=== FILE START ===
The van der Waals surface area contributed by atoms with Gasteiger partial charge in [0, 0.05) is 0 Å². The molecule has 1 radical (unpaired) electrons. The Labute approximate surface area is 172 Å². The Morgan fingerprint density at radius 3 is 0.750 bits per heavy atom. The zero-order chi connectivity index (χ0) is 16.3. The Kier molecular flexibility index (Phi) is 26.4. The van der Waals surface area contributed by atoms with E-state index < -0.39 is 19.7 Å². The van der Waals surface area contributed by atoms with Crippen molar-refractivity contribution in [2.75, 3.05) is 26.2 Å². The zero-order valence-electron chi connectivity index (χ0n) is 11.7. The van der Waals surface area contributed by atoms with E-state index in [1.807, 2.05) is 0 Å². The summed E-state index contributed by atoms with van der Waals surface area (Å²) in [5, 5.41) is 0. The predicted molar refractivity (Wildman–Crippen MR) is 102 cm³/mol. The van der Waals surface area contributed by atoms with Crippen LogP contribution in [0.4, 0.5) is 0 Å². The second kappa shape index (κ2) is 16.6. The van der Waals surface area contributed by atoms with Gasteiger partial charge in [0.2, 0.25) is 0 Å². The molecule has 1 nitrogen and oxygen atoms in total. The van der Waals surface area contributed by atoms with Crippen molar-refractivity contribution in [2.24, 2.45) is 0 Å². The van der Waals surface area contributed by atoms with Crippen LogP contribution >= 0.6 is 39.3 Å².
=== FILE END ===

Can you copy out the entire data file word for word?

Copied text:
The van der Waals surface area contributed by atoms with Gasteiger partial charge in [0, 0.05) is 0 Å². The molecule has 1 radical (unpaired) electrons. The Labute approximate surface area is 172 Å². The Morgan fingerprint density at radius 3 is 0.750 bits per heavy atom. The zero-order chi connectivity index (χ0) is 16.3. The Kier molecular flexibility index (Phi) is 26.4. The van der Waals surface area contributed by atoms with E-state index < -0.39 is 19.7 Å². The van der Waals surface area contributed by atoms with Crippen molar-refractivity contribution in [2.75, 3.05) is 26.2 Å². The zero-order valence-electron chi connectivity index (χ0n) is 11.7. The van der Waals surface area contributed by atoms with E-state index in [1.807, 2.05) is 0 Å². The summed E-state index contributed by atoms with van der Waals surface area (Å²) in [5, 5.41) is 0. The predicted molar refractivity (Wildman–Crippen MR) is 102 cm³/mol. The van der Waals surface area contributed by atoms with Crippen LogP contribution in [0.4, 0.5) is 0 Å². The second kappa shape index (κ2) is 16.6. The van der Waals surface area contributed by atoms with Gasteiger partial charge in [0.2, 0.25) is 0 Å². The molecule has 1 nitrogen and oxygen atoms in total. The van der Waals surface area contributed by atoms with Crippen molar-refractivity contribution in [2.24, 2.45) is 0 Å². The van der Waals surface area contributed by atoms with Crippen LogP contribution >= 0.6 is 39.3 Å².